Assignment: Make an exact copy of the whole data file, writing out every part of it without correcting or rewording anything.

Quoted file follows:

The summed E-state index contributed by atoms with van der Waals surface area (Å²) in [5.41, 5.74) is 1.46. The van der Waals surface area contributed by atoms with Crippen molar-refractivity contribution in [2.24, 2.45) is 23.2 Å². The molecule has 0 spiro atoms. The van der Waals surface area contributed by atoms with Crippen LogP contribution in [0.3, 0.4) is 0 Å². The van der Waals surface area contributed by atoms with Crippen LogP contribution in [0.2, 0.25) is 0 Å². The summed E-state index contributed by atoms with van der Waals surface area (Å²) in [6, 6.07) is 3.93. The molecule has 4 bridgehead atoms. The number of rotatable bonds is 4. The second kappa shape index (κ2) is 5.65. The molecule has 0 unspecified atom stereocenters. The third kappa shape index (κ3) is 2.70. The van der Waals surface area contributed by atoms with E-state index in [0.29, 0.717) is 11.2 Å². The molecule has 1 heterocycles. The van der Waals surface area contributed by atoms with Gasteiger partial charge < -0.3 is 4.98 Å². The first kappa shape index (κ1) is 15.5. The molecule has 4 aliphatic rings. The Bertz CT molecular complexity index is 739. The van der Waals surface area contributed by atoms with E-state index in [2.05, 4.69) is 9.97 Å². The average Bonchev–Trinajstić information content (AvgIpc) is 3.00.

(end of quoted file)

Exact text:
The summed E-state index contributed by atoms with van der Waals surface area (Å²) in [5.41, 5.74) is 1.46. The van der Waals surface area contributed by atoms with Crippen molar-refractivity contribution in [2.24, 2.45) is 23.2 Å². The molecule has 0 spiro atoms. The van der Waals surface area contributed by atoms with Crippen LogP contribution in [0.3, 0.4) is 0 Å². The van der Waals surface area contributed by atoms with Crippen LogP contribution in [0.2, 0.25) is 0 Å². The summed E-state index contributed by atoms with van der Waals surface area (Å²) in [6, 6.07) is 3.93. The molecule has 4 bridgehead atoms. The number of rotatable bonds is 4. The second kappa shape index (κ2) is 5.65. The molecule has 0 unspecified atom stereocenters. The third kappa shape index (κ3) is 2.70. The van der Waals surface area contributed by atoms with E-state index in [0.29, 0.717) is 11.2 Å². The molecule has 1 heterocycles. The van der Waals surface area contributed by atoms with Gasteiger partial charge < -0.3 is 4.98 Å². The first kappa shape index (κ1) is 15.5. The molecule has 4 aliphatic rings. The Bertz CT molecular complexity index is 739. The van der Waals surface area contributed by atoms with E-state index in [2.05, 4.69) is 9.97 Å². The average Bonchev–Trinajstić information content (AvgIpc) is 3.00.